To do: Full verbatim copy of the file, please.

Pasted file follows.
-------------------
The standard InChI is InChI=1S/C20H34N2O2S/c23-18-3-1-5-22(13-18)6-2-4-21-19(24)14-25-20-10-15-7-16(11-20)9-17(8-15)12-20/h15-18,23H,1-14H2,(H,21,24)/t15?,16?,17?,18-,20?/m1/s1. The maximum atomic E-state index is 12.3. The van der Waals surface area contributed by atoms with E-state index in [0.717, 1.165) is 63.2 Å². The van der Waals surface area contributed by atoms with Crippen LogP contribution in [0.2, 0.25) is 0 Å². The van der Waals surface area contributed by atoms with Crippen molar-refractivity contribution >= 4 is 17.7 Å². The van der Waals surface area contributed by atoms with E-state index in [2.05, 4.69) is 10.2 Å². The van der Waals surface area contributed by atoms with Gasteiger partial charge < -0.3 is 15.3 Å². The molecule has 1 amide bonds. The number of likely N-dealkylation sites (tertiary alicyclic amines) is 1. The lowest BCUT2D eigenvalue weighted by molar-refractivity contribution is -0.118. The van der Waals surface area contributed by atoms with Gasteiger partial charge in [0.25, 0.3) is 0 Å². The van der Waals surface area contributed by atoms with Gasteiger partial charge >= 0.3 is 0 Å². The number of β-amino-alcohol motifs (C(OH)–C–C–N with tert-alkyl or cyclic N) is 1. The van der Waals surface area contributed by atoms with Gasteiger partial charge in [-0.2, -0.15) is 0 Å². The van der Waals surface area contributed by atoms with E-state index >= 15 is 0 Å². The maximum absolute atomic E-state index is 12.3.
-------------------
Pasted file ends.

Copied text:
The standard InChI is InChI=1S/C20H34N2O2S/c23-18-3-1-5-22(13-18)6-2-4-21-19(24)14-25-20-10-15-7-16(11-20)9-17(8-15)12-20/h15-18,23H,1-14H2,(H,21,24)/t15?,16?,17?,18-,20?/m1/s1. The maximum atomic E-state index is 12.3. The van der Waals surface area contributed by atoms with E-state index in [0.717, 1.165) is 63.2 Å². The van der Waals surface area contributed by atoms with Crippen LogP contribution in [0.2, 0.25) is 0 Å². The van der Waals surface area contributed by atoms with Crippen molar-refractivity contribution >= 4 is 17.7 Å². The van der Waals surface area contributed by atoms with E-state index in [2.05, 4.69) is 10.2 Å². The van der Waals surface area contributed by atoms with Gasteiger partial charge < -0.3 is 15.3 Å². The molecule has 1 amide bonds. The number of likely N-dealkylation sites (tertiary alicyclic amines) is 1. The lowest BCUT2D eigenvalue weighted by molar-refractivity contribution is -0.118. The van der Waals surface area contributed by atoms with Gasteiger partial charge in [0.25, 0.3) is 0 Å². The van der Waals surface area contributed by atoms with Gasteiger partial charge >= 0.3 is 0 Å². The number of β-amino-alcohol motifs (C(OH)–C–C–N with tert-alkyl or cyclic N) is 1. The van der Waals surface area contributed by atoms with Gasteiger partial charge in [-0.2, -0.15) is 0 Å². The van der Waals surface area contributed by atoms with E-state index >= 15 is 0 Å². The maximum absolute atomic E-state index is 12.3.